If you drink two or more soft drinks a day, you may want to cut back.
A recent study by the World Health Organization found that people who drink two or more soft drinks a day, even if they are diet sodas with no calories, have a higher risk of mortality than individuals that have one soft drink a month.
The study tracked 451,743 men and women in 10 European countries for 16 years. They joined the study between 1992 and 2000 and researchers followed up with them for an average of 16 years. During that time more than 41,600 deaths were recorded.
The study found that 9.3% of those who drank less than one glass of soft drink a month died during the 16 years they were tracked, compared with 11.5% of those who drank two or more 250 ml glasses a day.
“Our results for sugar-sweetened soft drinks provide further support to limit consumption and to replace them with other healthier beverages, preferably water,” Dr Neil Murphy, a co-author of the research from the International Agency for Research on Cancer, said in a prepared statement.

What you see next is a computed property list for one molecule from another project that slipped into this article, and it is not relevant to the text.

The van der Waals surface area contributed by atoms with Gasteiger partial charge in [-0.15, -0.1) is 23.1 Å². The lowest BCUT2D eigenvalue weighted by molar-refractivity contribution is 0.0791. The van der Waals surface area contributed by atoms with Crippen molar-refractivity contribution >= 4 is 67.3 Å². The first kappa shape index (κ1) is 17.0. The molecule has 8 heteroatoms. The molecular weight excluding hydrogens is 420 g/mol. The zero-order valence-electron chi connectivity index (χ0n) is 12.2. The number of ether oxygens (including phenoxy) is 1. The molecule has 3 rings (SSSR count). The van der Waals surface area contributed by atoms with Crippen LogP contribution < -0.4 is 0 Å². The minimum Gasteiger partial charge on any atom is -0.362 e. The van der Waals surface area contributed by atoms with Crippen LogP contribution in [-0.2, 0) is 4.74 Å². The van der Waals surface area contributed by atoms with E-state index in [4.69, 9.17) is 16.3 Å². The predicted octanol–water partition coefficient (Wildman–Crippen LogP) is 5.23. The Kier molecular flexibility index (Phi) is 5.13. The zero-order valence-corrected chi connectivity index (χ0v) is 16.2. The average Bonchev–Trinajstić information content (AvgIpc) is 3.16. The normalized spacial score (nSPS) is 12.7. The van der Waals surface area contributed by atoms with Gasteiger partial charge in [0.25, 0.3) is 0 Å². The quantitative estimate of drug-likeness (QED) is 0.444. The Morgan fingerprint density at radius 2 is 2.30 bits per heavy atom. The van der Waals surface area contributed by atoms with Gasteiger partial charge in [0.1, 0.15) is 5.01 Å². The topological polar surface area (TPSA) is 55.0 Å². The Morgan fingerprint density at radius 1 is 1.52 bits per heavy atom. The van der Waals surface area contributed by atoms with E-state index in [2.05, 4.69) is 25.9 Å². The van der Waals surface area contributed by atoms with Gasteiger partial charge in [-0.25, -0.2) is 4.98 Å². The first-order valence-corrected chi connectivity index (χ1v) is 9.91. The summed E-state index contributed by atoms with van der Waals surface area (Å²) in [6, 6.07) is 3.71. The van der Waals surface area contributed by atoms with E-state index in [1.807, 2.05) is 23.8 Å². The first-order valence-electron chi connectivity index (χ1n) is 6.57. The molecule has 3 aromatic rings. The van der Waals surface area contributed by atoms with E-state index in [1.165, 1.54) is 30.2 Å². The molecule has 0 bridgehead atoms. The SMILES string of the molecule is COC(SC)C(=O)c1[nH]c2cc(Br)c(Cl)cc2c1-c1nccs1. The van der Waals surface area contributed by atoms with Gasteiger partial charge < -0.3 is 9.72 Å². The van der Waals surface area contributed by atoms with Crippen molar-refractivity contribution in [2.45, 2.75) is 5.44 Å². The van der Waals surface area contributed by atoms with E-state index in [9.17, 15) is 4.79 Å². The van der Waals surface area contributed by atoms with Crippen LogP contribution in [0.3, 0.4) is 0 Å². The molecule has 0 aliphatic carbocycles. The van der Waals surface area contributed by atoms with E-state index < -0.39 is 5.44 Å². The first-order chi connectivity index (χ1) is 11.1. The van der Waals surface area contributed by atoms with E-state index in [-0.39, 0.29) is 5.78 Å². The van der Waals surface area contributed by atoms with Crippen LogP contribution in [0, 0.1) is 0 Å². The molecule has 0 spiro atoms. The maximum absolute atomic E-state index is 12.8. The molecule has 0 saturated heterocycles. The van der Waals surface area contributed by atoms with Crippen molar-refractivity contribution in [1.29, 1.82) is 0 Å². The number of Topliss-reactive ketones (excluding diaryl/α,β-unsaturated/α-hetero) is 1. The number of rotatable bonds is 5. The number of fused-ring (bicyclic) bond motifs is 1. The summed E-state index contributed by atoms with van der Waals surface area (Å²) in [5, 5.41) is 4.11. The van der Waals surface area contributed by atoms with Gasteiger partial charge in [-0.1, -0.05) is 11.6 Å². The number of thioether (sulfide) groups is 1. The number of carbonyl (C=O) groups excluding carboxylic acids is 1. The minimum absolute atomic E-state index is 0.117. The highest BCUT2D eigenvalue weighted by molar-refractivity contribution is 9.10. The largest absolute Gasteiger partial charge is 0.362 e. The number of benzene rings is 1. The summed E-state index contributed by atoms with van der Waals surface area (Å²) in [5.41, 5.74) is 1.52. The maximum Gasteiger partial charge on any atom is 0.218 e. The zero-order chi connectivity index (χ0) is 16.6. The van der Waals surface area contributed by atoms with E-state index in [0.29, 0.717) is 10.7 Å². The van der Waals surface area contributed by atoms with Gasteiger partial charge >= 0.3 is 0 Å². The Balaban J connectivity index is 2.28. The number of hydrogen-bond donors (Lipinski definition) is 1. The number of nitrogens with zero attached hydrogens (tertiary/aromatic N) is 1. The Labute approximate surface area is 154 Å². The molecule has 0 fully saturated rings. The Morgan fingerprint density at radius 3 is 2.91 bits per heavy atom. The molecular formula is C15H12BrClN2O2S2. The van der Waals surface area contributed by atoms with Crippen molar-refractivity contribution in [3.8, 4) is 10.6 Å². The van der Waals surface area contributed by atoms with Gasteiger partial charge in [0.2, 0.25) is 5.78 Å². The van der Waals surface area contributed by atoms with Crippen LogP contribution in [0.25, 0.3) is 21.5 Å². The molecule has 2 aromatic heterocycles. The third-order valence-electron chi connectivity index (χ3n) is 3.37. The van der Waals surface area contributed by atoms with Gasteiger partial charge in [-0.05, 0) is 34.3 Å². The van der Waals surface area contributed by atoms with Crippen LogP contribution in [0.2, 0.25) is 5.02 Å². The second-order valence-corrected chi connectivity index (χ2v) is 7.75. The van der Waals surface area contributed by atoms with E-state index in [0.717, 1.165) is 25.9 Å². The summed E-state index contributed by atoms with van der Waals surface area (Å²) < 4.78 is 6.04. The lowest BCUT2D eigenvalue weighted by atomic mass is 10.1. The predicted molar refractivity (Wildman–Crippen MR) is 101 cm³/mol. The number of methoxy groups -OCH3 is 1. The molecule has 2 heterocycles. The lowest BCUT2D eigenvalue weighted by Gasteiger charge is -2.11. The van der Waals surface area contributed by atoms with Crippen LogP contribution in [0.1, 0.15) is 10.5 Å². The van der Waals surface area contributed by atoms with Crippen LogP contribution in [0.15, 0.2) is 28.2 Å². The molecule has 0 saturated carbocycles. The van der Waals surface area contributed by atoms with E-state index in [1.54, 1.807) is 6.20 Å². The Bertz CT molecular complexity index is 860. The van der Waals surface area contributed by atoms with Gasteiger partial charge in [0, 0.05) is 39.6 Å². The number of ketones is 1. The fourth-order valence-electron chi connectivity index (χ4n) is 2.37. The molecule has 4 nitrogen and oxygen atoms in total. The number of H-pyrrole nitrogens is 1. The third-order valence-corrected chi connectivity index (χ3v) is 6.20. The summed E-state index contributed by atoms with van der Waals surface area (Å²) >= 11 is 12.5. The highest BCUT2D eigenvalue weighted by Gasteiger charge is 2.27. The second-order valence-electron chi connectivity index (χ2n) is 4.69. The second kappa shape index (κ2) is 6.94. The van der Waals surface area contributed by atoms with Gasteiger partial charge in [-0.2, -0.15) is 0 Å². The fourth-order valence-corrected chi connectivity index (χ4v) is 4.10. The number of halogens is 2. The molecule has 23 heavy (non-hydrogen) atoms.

Here’s what the study found:
- Two or more diet soft drinks – Higher risk of death from circulatory diseases (stroke, hypertension, heart disease).
- One or more sugar-sweetened drinks – Higher risk of death from digestive illnesses (like diseases of the liver, appendix, pancreas and intestines).
- All soft drinks – Greater risk of death from Parkinson’s disease.
Other factors at play?
While the study made no direct correlation between early death and soft drinks, it did find correlation between soft drink consumption and an overall unhealthy lifestyle.
For example, the researchers found that people who drink large quantities of soft drinks typically had a higher body mass index and were also more likely to be smokers.
The researchers also noted that they could not rule out the possibility that the diet soda connection to higher mortality could be due to already unhealthy individuals switching to artificially sweetened soft drinks in an effort to lose weight and improve their health.
The researchers said that when other factors such as body mass index, diet, physical activity, smoking and education were taken into consideration, people who consumed two glasses a day had a 17% higher risk of death compared to people who had less than one soda a month.
One final note
It’s just not just soft drinks that can be problematic. A 2019 study of 13,440 US adults found that people who drank 350 ml of juice had a 24% greater chance of dying during the 11-year study, compared to 11% for daily consumers of soft drinks.